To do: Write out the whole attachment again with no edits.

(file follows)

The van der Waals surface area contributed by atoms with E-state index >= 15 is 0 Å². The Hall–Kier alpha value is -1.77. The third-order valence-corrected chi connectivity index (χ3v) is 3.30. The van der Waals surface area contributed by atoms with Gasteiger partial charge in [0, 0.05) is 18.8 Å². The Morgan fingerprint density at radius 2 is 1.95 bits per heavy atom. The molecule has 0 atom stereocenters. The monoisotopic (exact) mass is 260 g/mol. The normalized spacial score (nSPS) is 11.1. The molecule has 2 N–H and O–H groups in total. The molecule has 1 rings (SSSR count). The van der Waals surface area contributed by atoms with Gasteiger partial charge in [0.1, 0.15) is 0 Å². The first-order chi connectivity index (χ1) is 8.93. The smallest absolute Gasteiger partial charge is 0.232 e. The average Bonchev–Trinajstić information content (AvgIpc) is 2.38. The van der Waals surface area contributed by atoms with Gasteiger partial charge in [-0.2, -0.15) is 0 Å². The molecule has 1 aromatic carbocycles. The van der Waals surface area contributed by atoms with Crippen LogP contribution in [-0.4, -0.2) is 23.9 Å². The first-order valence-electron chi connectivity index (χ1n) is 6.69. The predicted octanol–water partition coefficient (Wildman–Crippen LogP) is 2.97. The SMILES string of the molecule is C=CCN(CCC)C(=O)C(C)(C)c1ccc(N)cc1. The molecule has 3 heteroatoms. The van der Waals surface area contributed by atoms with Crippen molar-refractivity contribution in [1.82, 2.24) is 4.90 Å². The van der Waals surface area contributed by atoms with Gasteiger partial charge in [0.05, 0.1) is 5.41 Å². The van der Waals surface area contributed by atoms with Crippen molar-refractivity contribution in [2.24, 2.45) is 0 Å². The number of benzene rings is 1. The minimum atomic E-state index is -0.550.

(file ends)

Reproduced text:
The van der Waals surface area contributed by atoms with E-state index >= 15 is 0 Å². The Hall–Kier alpha value is -1.77. The third-order valence-corrected chi connectivity index (χ3v) is 3.30. The van der Waals surface area contributed by atoms with Gasteiger partial charge in [0, 0.05) is 18.8 Å². The Morgan fingerprint density at radius 2 is 1.95 bits per heavy atom. The molecule has 0 atom stereocenters. The monoisotopic (exact) mass is 260 g/mol. The normalized spacial score (nSPS) is 11.1. The molecule has 2 N–H and O–H groups in total. The molecule has 1 rings (SSSR count). The van der Waals surface area contributed by atoms with Gasteiger partial charge in [0.1, 0.15) is 0 Å². The first-order chi connectivity index (χ1) is 8.93. The smallest absolute Gasteiger partial charge is 0.232 e. The average Bonchev–Trinajstić information content (AvgIpc) is 2.38. The van der Waals surface area contributed by atoms with Gasteiger partial charge in [-0.2, -0.15) is 0 Å². The molecule has 1 aromatic carbocycles. The van der Waals surface area contributed by atoms with Crippen LogP contribution in [-0.4, -0.2) is 23.9 Å². The first-order valence-electron chi connectivity index (χ1n) is 6.69. The predicted octanol–water partition coefficient (Wildman–Crippen LogP) is 2.97. The SMILES string of the molecule is C=CCN(CCC)C(=O)C(C)(C)c1ccc(N)cc1. The molecule has 3 heteroatoms. The van der Waals surface area contributed by atoms with Crippen molar-refractivity contribution in [1.82, 2.24) is 4.90 Å². The van der Waals surface area contributed by atoms with Gasteiger partial charge in [0.05, 0.1) is 5.41 Å². The van der Waals surface area contributed by atoms with Crippen molar-refractivity contribution in [2.24, 2.45) is 0 Å². The number of benzene rings is 1. The minimum atomic E-state index is -0.550.